viable’. But the sums needed to repay the amassed debts will never be saved
through restrictive policies of austerity. It is therefore not in any real
sense the case that the mass of waged, precarised and unemployed workers
will have to pay them back. It is these workers, however, who will feel the
effects of the ‘bailouts’ most acutely, because the debt will serve as a
brutal restriction on every future politics, no matter for which party or
tendency. For while there will be limits to future public borrowing, the
burden of interest-payments will grow massively. The consequences are
obvious: politics will in the first instance concentrate on the maintenance
of ‘functions relevant to the system’, and these are, in addition to the
financial markets, the remaining cores and ‘clusters’ of productive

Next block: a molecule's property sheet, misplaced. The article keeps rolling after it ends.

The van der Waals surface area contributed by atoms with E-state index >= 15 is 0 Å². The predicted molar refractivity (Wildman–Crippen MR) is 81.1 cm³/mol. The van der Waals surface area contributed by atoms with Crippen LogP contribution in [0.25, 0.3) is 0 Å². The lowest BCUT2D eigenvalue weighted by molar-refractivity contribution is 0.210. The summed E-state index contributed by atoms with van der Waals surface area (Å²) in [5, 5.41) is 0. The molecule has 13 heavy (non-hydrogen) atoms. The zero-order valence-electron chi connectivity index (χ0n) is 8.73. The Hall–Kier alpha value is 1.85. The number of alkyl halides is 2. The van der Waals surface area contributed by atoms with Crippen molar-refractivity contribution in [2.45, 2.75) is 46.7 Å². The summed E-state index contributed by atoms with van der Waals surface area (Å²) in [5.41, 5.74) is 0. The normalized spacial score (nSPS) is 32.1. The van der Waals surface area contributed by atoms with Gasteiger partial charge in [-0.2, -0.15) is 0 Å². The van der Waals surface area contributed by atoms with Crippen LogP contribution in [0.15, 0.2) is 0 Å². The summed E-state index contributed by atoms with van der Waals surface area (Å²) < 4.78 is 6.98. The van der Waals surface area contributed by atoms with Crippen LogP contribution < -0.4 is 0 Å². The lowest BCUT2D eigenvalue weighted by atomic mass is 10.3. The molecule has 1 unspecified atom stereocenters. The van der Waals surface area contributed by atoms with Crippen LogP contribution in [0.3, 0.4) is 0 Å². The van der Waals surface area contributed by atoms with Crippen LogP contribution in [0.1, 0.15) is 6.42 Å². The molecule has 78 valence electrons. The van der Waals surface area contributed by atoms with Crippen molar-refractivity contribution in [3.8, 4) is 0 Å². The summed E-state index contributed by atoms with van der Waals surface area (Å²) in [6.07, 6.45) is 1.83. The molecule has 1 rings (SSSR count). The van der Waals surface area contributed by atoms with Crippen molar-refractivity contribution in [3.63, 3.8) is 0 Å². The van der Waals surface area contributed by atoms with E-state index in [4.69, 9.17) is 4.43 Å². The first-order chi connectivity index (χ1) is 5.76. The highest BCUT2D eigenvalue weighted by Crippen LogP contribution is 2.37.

valorisation of capital, along with the infrastructure and personnel that
they require. General infrastructure, social welfare, public healthcare will
be dismantled further, wages and pensions decreased (through cuts and as a
result of inflation), and the number of precarised and ‘superfluous’ people
will continue to grow. Administration of the crisis, for them, means soup
kitchens, authoritarian discipline and exclusion. Even political parties
that come to power with promises of ‘social and environmental reforms’ will
follow this logic of the political crisis-administration.
The current debate about reforms is a farce, because it suggests a
perspective for which the material foundations are no longer present. During
the boom-periods of capitalism, and particularly in the times of the Fordist
post-war boom, a relative improvement in living- and living-conditions – was
possible within the framework of capitalism, because the growth-dynamics of
the movement of valorisation brought about pressure to integrate increasing
numbers of people into the system of commodity-production and labour-
exploitation. Since more and more have been rendered ‘superfluous’ from the